I use the "XT:A:R" tag to indicate that a read is ambiguously mapped and XT:A:U to indicate unambiguously mapped. If you say "ambig=all" then the threshold for printing secondary alignments is more liberal than the threshold for deciding an alignment is ambiguous. So, even "unambiguously" aligned reads will sometimes have secondary sites printed - the best one, and others that are "decent" even though they are sufficiently worse than the best site that I classify the best site as unambiguous.
                                What is your definition of an "unambiguously mapped read" if it has secondary alignments? If secondary alignments are printed as a result of a more liberal threshold, the read is no longer unambiguous under the used threshold, is it? This should be independent of how bad your sec alignments are, the chosen threshold shouldn't change the terminology, should it?
                                So in my case I have ~16K reads which are "unambiguous" according to your definition but have seconday alignments?

                                Originally posted by Brian Bushnell View Post
                                So if you add up all of the primary alignments with XT:A:U, you should get the same numbers as the program reports.
                                You are right - if I count XT:A:R, I get the same number as the program output (XT:A:U are however not visible/set?, but should of course be the remaining)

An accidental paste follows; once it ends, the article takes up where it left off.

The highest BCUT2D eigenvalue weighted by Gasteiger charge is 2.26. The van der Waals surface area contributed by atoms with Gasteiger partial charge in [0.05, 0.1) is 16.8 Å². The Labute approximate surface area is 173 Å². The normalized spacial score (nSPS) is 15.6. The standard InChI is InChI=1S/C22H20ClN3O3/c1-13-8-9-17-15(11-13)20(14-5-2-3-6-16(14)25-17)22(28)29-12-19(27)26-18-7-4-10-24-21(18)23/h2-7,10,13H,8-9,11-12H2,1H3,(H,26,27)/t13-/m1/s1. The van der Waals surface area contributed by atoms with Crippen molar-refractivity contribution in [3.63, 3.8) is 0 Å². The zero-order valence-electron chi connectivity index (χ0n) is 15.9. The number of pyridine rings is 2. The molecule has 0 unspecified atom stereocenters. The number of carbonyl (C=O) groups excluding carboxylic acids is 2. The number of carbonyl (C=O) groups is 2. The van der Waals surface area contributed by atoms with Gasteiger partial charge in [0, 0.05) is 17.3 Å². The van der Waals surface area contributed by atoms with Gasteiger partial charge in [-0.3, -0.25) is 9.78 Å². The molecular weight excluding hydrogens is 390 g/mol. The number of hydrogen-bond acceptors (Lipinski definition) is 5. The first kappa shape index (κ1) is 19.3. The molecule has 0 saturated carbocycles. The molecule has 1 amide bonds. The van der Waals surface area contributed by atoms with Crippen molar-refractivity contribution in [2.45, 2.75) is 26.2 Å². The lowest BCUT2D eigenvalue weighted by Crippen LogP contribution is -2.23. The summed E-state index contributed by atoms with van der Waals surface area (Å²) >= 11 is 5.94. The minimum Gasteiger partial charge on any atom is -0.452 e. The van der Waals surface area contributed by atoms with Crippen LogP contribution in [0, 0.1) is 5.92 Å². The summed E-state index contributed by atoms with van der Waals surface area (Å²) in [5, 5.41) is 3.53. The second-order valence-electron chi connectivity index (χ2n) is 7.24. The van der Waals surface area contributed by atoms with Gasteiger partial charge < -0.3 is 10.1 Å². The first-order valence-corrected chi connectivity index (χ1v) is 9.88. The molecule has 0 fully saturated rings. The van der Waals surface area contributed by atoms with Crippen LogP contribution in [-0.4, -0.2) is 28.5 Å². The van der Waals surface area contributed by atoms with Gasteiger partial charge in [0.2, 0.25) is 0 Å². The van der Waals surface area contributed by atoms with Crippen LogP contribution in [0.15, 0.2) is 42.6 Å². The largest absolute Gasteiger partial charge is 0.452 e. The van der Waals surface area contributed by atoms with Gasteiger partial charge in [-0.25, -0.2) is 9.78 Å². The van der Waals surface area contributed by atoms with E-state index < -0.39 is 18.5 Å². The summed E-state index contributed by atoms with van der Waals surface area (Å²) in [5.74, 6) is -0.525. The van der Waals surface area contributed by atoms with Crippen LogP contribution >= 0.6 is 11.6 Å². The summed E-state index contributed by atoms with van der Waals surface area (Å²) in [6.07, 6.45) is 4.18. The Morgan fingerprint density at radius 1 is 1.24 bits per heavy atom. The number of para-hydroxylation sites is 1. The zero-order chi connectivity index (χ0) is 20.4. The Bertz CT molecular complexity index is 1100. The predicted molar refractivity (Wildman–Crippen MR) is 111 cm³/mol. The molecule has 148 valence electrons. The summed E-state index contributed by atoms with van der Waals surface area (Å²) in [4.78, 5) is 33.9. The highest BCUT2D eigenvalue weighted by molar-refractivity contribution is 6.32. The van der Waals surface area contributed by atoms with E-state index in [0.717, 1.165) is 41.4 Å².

Originally posted by Brian Bushnell View Post
                                Sorry that it's a custom tag (that is also used by bwa), but there's nothing in the official flag bits or official tags to indicate whether an alignment is ambiguous, and the SAM spec doesn't say anything about the presence of secondary alignments indicating ambiguity. It's really a subjective judgement.
                                Yes, I know that and I really think that this is a confusing point in the SAM spec. But no, I don't think that it's a subjective judgement just because the word "ambiguity" is not explicitly used in the specs.
                                Or is it just my german misinterpretation of the strictness in the word ambiguity?

                                But being aware of that also helps, thanks again Brian for a fast and helpful response. I will now stop my work on mapper-evaluation for my projects and focus on the next steps - so I won't bother you with additional things in the next time

                                Comment